This post contains a guilty secret and an admission of ancient wrongs, since corrected, but whose shadow still lays across the land. If you are British and of a certain age (and, perhaps, of a certain disposition) then you may recognise the person in the above cover image. If you’re none of the above and you do not, it is Lord Percy Percy (played by Tim McInnerny) from television’s Blackadder and is a large clue as to where I am heading …
Many years ago, during my eager name-gathering phase, I rapaciously devoured all the records I could find of my father’s American family. I found that my 5 x great-grandfather, John Tisdale of Virginia (later South Carolina), had married Jane Haley James. Jane’s maternal grandmother was Mary Jefferson, of Henrico, Virginia (any Americans hearing a distant High School History bell ringing …?). As it turns out, yes, that Jefferson family. Her great-nephew was the 3rd President of the United States (good news if you were a revolutionist, a US trader or Lin-Manuel Miranda; bad news if you were a Barbary pirate, British trader or, you know, one of the 600 people he enslaved throughout his life).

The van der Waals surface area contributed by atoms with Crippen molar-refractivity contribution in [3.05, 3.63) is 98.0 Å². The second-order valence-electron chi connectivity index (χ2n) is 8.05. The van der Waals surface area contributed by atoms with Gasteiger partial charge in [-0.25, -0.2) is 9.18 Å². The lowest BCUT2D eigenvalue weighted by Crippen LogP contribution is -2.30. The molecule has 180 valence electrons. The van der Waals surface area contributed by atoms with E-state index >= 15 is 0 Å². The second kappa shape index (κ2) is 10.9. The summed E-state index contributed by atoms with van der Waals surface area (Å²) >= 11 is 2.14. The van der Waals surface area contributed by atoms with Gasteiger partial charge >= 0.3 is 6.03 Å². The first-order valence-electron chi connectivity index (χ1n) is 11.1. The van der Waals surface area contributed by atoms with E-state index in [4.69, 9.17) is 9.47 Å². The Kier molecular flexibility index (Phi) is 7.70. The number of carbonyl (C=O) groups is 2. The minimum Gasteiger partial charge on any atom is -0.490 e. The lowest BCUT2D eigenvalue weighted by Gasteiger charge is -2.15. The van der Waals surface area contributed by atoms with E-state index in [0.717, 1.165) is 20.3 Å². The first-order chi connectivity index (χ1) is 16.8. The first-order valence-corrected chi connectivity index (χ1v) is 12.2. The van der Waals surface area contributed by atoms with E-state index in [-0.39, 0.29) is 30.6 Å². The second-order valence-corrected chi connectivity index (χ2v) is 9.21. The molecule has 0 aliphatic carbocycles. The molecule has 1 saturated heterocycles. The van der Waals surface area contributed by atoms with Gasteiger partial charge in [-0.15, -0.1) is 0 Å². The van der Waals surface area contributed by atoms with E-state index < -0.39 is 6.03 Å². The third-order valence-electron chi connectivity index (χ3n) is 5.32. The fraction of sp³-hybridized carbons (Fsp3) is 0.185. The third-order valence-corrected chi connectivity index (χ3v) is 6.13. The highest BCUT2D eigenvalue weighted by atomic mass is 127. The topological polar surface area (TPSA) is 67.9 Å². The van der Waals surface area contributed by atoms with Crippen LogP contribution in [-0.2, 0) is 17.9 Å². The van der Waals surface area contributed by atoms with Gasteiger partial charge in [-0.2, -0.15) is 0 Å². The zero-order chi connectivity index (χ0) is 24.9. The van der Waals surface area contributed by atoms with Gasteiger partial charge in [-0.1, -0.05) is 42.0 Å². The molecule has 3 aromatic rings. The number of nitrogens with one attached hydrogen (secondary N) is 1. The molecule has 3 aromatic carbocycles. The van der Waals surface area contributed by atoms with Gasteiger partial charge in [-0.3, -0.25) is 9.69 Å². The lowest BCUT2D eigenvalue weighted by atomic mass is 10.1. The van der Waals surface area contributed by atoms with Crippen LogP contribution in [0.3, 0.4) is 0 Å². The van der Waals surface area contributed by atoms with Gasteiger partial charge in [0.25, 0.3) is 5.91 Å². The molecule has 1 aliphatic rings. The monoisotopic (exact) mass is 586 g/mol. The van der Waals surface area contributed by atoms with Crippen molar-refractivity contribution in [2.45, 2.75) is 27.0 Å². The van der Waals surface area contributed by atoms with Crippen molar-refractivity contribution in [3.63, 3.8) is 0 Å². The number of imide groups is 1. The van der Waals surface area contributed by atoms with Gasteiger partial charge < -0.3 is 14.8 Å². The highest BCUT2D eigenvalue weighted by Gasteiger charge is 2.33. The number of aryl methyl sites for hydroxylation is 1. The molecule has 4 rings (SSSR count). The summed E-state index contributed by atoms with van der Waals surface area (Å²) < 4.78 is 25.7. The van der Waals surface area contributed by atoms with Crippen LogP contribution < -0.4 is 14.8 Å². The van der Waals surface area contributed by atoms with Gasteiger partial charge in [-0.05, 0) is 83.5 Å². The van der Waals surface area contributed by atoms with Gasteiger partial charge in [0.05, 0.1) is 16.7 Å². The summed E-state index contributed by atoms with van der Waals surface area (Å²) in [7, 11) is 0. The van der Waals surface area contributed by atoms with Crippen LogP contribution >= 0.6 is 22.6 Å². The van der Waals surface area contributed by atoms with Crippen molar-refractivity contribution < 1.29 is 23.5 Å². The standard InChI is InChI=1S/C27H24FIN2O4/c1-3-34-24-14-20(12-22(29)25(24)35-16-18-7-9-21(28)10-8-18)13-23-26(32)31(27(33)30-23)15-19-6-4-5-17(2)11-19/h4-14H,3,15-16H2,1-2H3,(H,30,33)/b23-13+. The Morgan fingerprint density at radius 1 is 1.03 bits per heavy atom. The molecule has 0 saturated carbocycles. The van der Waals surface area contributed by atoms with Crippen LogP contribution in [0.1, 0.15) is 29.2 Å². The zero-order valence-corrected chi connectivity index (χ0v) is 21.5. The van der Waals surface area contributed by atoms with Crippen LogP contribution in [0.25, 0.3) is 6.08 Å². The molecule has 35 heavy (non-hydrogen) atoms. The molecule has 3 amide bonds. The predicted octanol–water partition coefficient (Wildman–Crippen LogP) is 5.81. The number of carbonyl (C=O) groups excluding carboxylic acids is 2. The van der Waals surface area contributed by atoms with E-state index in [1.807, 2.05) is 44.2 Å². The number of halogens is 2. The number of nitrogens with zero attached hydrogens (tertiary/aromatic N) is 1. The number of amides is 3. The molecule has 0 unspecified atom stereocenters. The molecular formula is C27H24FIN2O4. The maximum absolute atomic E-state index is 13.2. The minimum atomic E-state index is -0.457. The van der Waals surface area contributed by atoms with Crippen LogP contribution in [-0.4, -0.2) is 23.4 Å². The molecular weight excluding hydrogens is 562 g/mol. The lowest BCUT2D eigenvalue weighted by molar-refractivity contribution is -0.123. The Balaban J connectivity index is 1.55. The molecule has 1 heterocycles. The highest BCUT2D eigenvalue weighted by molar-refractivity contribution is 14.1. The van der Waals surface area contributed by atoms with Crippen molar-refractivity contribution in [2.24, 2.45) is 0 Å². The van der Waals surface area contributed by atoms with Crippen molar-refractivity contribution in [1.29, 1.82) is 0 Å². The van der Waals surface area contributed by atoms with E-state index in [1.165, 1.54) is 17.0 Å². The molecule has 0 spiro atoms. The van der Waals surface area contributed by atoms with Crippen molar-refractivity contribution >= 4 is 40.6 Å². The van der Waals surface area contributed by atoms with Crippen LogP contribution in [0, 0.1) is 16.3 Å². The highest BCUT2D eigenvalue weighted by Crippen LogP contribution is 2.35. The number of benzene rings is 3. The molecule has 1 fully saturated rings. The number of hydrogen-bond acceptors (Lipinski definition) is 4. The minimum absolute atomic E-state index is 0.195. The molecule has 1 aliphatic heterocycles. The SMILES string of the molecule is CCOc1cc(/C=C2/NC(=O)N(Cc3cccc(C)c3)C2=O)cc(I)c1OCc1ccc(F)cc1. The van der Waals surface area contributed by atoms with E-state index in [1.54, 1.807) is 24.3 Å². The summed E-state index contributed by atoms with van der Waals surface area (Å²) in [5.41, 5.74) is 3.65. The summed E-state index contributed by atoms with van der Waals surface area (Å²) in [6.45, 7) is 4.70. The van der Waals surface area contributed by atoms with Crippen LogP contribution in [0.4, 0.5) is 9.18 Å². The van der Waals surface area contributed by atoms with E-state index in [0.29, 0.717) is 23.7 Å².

Thomas Jefferson By Rembrandt Peale -, Public Domain, https://commons.wikimedia.org/w/index.php?curid=72792044